Students and residents work to help hurricane rescue efforts

An aerial video view of Hurricane Maria over Dominica, collected by the Caribbean Disaster & Emergency Management Agency

An aerial video view of Hurricane Maria over Dominica, collected by the Caribbean Disaster & Emergency Management Agency

Within days of the Caribbean island of Dominica being devastated by hurricanes, 60 University of Portsmouth staff, students and local residents created up-to-date damage maps to help the rescue effort.

The digital maps showing hurricane damage were available to disaster responders in Dominica within seconds of final checks.

At least 30 people on the mountainous island are thought to have died as Hurricane Maria tore through on the heels of Hurricane Irma. The country’s prime minister told journalists that “not a street has been spared”.

The mapathon was the brainchild of Dr Richard Teeuw, leader of the Crisis and Disaster Management MSc course at Portsmouth.

He said: “Portsmouth in the UK has strong links with Portsmouth in Dominica and our local contacts have been updating us on the dramatic situation they are witnessing and their needs. What started as a natural disaster is developing into a humanitarian crisis and the UK team decided to take action, making the most of the university’s expertise.

Staff, students and residents joined forces for the mapathon to help Dominica's residents after their towns and roads were devastated by Hurricane Maria

Staff, students and residents joined forces for the mapathon to help Dominica’s residents after their towns and roads were devastated by Hurricane Maria

Guided by lecturers and an expert from the Humanitarian Open Street Map Team, the volunteers took part in a “mapathon”, interpreting very detailed space satellite imagery to create maps showing the hurricane damage  – building by building – in the dozens of villages around the coast of Dominica.

Portsmouth residents and University staff and students joined forces to spend an afternoon and evening mapping the Dominica damage.  The new detailed damage maps were in the hands of rescuers on the ground in Dominica within seconds of final quality control checks, via the online Open Street Map system. It is hoped they will help the disaster responders to save more lives and speed up the relief efforts.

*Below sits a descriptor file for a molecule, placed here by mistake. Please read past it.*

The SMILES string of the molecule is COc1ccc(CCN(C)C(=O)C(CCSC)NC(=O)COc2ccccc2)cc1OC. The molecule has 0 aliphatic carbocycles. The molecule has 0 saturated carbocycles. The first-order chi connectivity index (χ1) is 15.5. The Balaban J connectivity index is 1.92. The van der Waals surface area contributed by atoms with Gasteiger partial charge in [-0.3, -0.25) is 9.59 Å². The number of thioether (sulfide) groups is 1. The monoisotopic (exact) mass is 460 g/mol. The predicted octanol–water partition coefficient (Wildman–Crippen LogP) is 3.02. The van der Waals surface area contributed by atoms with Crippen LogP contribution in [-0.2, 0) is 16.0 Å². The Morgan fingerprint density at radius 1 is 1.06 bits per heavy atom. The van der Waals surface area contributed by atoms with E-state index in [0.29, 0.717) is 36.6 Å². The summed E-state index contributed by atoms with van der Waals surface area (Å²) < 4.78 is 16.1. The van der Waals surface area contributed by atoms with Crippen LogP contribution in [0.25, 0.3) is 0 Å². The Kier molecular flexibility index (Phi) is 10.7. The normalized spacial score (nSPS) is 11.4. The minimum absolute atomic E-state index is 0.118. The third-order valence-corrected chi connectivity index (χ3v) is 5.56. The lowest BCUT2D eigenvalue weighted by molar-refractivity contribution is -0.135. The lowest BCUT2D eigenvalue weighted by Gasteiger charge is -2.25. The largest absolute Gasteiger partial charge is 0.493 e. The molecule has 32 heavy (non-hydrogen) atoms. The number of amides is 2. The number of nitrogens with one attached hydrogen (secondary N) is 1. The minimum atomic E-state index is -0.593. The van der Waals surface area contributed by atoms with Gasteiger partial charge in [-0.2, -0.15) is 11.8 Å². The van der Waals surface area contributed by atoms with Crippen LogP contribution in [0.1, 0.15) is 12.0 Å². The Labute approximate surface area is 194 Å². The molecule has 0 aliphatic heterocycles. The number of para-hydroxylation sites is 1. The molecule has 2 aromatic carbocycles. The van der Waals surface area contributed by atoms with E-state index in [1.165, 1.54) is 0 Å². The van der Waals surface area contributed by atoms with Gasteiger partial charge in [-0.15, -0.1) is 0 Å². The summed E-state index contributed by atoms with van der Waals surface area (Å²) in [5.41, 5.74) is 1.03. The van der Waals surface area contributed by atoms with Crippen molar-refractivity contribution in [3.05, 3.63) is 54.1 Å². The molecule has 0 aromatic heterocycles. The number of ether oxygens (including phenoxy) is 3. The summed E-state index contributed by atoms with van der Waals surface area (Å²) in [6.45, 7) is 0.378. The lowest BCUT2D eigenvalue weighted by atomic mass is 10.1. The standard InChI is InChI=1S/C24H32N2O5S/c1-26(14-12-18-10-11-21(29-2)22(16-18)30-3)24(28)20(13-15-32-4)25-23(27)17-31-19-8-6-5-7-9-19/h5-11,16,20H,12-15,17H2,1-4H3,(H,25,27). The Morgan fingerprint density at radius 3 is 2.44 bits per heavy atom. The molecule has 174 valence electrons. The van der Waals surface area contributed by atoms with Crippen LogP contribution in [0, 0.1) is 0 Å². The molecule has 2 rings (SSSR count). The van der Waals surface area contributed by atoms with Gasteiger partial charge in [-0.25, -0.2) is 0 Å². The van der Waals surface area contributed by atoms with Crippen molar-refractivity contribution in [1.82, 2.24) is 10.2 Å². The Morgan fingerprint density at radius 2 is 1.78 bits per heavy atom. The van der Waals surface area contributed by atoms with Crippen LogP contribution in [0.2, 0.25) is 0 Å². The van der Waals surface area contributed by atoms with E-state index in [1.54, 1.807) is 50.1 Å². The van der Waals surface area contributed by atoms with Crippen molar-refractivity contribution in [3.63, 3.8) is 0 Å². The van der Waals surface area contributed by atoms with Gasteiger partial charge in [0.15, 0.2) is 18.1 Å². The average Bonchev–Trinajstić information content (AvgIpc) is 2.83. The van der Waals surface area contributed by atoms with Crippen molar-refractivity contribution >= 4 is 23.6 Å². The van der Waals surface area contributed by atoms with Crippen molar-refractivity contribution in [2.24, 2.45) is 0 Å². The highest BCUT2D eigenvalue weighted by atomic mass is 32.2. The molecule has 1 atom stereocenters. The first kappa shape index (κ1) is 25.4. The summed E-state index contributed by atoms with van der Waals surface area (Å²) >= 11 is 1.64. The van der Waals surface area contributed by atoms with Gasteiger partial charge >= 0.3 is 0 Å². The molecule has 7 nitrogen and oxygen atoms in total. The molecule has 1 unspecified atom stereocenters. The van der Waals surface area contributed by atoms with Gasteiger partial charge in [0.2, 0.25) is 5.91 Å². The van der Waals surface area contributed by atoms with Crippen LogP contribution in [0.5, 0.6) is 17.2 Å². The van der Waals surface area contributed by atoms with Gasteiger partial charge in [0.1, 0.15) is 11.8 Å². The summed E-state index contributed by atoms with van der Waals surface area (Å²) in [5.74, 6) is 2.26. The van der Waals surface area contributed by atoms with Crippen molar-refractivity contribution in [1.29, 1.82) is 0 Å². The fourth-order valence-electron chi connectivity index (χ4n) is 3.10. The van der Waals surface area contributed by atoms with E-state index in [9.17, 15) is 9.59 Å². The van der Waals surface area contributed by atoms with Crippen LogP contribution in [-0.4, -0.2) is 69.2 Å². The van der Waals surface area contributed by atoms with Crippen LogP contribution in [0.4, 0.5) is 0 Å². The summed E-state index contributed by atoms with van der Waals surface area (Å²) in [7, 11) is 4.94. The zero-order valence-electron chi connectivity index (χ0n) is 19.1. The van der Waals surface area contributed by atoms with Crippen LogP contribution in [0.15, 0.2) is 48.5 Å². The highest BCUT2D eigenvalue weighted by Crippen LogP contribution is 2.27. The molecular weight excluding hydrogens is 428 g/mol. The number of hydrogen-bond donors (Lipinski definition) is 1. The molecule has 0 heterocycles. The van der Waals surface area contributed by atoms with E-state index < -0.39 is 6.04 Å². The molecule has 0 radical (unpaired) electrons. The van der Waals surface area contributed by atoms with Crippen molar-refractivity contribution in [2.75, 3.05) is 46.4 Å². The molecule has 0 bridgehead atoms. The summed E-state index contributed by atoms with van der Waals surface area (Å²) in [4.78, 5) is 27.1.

Dr Teeuw said: “Hurricane Maria was a category 5 storm, with wind speeds over 250 km per hour. It devastated the island of Dominica, where we have long-standing research and educational contacts. The disaster response teams deployed to the Caribbean, which include University of Portsmouth students, urgently need maps for assessing damage and risks, so here in the School of Earth and Environmental Sciences we did what we could to help by staging a mapathon.”

Volunteers were given post-disaster satellite imagery and then guided using a map system devised by the Humanitarian Open Street Map Team to add post-disaster information to maps.

Post-hurricane satellite images revealed up to 90 per cent of the island's buildings had been destroyed

Post-hurricane satellite images revealed up to 90 per cent of the island’s buildings had been destroyed

Dr Teeuw said: “We were able to access some post-hurricane satellite imagery of Dominica, from Digital Globe, who made post-hurricane imagery with 2m pixels freely available for the disaster response activities. Cloud cover was problematic but that was mainly over the central mountains and most Dominicans live on the coast.  The damage that we mapped was shocking, with up to 90 per cent of the buildings destroyed.”

Ralph Aytoun, of the Humanitarian Open Street Map Team, led the mapathon.

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